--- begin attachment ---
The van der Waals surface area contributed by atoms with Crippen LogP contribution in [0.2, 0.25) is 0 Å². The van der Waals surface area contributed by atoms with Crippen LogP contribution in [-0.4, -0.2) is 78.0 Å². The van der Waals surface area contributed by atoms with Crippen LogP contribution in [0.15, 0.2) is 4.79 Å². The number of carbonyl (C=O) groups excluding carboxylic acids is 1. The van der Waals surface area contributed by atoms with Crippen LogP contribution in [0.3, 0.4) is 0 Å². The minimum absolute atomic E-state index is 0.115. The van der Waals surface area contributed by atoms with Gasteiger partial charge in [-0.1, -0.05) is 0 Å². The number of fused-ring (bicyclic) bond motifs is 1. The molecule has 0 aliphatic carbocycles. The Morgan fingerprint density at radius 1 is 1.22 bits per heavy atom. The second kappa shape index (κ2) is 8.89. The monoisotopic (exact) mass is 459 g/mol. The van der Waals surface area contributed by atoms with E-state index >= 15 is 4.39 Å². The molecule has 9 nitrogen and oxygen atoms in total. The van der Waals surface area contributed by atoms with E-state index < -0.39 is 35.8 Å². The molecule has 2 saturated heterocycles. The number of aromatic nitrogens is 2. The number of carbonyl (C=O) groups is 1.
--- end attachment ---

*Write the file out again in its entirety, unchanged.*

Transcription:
The van der Waals surface area contributed by atoms with Crippen LogP contribution in [0.2, 0.25) is 0 Å². The van der Waals surface area contributed by atoms with Crippen LogP contribution in [-0.4, -0.2) is 78.0 Å². The van der Waals surface area contributed by atoms with Crippen LogP contribution in [0.15, 0.2) is 4.79 Å². The number of carbonyl (C=O) groups excluding carboxylic acids is 1. The van der Waals surface area contributed by atoms with Crippen LogP contribution in [0.3, 0.4) is 0 Å². The minimum absolute atomic E-state index is 0.115. The van der Waals surface area contributed by atoms with Gasteiger partial charge in [-0.1, -0.05) is 0 Å². The number of fused-ring (bicyclic) bond motifs is 1. The molecule has 0 aliphatic carbocycles. The Morgan fingerprint density at radius 1 is 1.22 bits per heavy atom. The second kappa shape index (κ2) is 8.89. The monoisotopic (exact) mass is 459 g/mol. The van der Waals surface area contributed by atoms with E-state index >= 15 is 4.39 Å². The molecule has 9 nitrogen and oxygen atoms in total. The van der Waals surface area contributed by atoms with E-state index < -0.39 is 35.8 Å². The molecule has 2 saturated heterocycles. The number of aromatic nitrogens is 2. The number of carbonyl (C=O) groups is 1.